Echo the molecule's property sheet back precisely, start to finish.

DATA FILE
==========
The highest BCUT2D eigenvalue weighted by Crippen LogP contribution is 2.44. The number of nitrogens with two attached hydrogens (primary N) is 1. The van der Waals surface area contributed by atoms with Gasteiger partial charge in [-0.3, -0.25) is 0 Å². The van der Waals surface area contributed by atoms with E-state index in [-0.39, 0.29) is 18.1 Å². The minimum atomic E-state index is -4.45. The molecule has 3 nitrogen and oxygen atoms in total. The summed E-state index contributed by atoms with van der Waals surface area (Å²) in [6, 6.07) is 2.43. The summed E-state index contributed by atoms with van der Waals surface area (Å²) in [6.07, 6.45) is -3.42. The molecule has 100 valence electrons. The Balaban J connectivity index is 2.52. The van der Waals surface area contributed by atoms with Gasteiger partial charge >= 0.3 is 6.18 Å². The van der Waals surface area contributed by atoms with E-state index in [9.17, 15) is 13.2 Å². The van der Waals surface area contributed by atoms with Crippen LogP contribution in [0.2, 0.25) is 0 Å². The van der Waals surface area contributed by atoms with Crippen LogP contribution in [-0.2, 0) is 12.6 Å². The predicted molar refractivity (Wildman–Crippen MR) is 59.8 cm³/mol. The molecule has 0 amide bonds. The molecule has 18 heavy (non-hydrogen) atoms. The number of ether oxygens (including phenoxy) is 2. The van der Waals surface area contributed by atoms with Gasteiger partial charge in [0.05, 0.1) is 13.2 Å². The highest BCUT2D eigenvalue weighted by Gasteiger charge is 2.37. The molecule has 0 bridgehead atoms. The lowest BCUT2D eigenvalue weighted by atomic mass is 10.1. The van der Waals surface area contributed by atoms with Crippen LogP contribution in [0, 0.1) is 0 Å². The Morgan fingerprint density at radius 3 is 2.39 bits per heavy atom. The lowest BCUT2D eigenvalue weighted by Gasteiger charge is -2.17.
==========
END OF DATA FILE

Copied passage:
The highest BCUT2D eigenvalue weighted by Crippen LogP contribution is 2.44. The number of nitrogens with two attached hydrogens (primary N) is 1. The van der Waals surface area contributed by atoms with Gasteiger partial charge in [-0.3, -0.25) is 0 Å². The van der Waals surface area contributed by atoms with E-state index in [-0.39, 0.29) is 18.1 Å². The minimum atomic E-state index is -4.45. The molecule has 3 nitrogen and oxygen atoms in total. The summed E-state index contributed by atoms with van der Waals surface area (Å²) in [6, 6.07) is 2.43. The summed E-state index contributed by atoms with van der Waals surface area (Å²) in [6.07, 6.45) is -3.42. The molecule has 100 valence electrons. The Balaban J connectivity index is 2.52. The van der Waals surface area contributed by atoms with Gasteiger partial charge >= 0.3 is 6.18 Å². The van der Waals surface area contributed by atoms with E-state index in [9.17, 15) is 13.2 Å². The van der Waals surface area contributed by atoms with Crippen LogP contribution in [0.2, 0.25) is 0 Å². The van der Waals surface area contributed by atoms with Crippen LogP contribution in [-0.2, 0) is 12.6 Å². The predicted molar refractivity (Wildman–Crippen MR) is 59.8 cm³/mol. The molecule has 0 amide bonds. The molecule has 18 heavy (non-hydrogen) atoms. The number of ether oxygens (including phenoxy) is 2. The van der Waals surface area contributed by atoms with Gasteiger partial charge in [0.05, 0.1) is 13.2 Å². The highest BCUT2D eigenvalue weighted by Gasteiger charge is 2.37. The molecule has 0 bridgehead atoms. The lowest BCUT2D eigenvalue weighted by atomic mass is 10.1. The van der Waals surface area contributed by atoms with Crippen LogP contribution in [0, 0.1) is 0 Å². The Morgan fingerprint density at radius 3 is 2.39 bits per heavy atom. The lowest BCUT2D eigenvalue weighted by Gasteiger charge is -2.17.